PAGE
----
On July 14, 2016, United States Senator Jeanne Shaheen (D-NH) introduced
legislation in the United States Senate to further ensure the rights of
victims of domestic violence.
The new legislation would ensure that these individuals (usually women
and their children) would not be evicted from their homes due to the actions
of their abusers.
In a scenario envisioned by
The Huffington Post:
“…Imagine you’re a woman trying to extricate yourself
from an abusive relationship, and your ex won’t leave you alone.
The cops have been called to your apartment on more than one occasion.
One night, he breaks into your apartment, smashing a window and causing
some property damage. Another night, an ambulance screams up your street
to fetch you after neighbors find you bloodied in the hallway. Then you
find out you’re being evicted for causing too much trouble…”
These people can be evicted by what are known as
nuisance laws. Local communities create laws holding property owners responsible for
criminal activity occurring on the owners’ properties. When law
enforcement officials respond to crimes at the properties after a certain
number of times, the properties are called
nuisances. By deeming a property a nuisance due to criminal behavior, these
nuisance laws allow anyone living on the property to be evicted.
According to Senator Shaheen,
“Domestic violence and sexual assault survivors have so many obstacles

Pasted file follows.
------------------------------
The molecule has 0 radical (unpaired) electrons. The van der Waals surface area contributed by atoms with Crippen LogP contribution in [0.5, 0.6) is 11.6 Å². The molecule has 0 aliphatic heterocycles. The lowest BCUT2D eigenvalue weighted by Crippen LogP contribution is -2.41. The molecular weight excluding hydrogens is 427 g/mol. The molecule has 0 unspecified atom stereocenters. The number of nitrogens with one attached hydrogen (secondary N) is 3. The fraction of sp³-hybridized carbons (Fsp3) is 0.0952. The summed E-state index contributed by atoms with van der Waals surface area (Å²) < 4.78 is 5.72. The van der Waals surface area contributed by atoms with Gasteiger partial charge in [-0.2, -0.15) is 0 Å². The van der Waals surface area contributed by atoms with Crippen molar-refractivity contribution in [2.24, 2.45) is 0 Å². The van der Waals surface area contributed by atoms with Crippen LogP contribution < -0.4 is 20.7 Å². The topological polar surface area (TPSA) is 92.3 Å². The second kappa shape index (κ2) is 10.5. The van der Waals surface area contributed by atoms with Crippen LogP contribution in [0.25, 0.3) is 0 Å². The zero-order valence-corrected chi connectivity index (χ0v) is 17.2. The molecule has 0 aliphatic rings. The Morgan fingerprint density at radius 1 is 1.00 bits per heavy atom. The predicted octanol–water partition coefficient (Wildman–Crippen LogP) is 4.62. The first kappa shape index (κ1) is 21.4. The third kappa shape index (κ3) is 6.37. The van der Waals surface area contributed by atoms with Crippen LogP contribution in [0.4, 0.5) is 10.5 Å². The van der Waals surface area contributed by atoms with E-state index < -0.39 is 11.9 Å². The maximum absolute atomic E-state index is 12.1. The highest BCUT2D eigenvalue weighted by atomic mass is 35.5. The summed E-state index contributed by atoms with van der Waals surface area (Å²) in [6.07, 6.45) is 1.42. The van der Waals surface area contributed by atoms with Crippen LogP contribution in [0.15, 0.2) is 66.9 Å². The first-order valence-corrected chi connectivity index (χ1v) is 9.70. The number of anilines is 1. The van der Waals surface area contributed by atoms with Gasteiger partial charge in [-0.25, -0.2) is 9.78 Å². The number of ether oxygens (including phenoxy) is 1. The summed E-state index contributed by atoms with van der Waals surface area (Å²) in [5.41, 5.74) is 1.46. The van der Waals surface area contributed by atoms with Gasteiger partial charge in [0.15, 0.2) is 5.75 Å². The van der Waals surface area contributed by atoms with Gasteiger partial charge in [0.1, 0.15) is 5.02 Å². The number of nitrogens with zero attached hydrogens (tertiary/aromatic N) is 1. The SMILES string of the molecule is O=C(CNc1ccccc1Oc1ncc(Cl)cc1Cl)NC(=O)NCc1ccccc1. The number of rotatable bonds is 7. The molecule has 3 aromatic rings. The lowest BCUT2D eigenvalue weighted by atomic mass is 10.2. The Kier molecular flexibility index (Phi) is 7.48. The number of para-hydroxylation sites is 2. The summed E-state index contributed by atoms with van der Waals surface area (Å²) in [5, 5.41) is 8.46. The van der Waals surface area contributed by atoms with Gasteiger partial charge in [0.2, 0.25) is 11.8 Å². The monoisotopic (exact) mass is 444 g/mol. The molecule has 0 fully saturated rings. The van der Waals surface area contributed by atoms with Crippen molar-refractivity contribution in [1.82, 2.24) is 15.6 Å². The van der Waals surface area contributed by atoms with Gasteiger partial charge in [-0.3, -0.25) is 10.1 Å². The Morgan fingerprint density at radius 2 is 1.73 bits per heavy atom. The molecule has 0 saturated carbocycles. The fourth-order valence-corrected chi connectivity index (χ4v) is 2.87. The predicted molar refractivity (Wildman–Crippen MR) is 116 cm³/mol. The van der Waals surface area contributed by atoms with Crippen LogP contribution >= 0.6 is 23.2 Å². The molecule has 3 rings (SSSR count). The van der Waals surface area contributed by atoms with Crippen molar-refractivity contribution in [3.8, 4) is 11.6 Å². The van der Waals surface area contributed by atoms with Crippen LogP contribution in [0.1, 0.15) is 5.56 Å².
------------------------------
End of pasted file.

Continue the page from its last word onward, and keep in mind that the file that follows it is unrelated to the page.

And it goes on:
to overcome – it’s unconscionable that [they] are removed
from their homes and face repeated discrimination simply because of the
heinous crimes committed against them. We need to continue working to
change the culture surrounding domestic violence and sexual assault, and
a big part of that effort is recognizing that [these individuals] suffering
from physical or sexual abuse are victims of crime and deserve our support. The
Fair Housing for Domestic Violence and Sexual Assault Survivors Act of 2016 would ensure that we are no longer punishing victims for the crimes committed
against them, and would go a long way toward helping survivors recover
According to the U.S. Department of Housing and Development, the third
leading cause of homelessness of families nationwide, is domestic violence.
And according to the National Center on Homelessness and Poverty, Shaheen’s
bill could help domestic violence maintain their homes or gain access
to homes if they’ve been denied access in the past because of
Maria Foscarinis, the National Law Center on Homelessness and Poverty’s
executive director stated, “There is this critical link between
domestic violence, housing instability and homelessness. “It’s
really important to break that link, and this bill is an important step
in that direction.”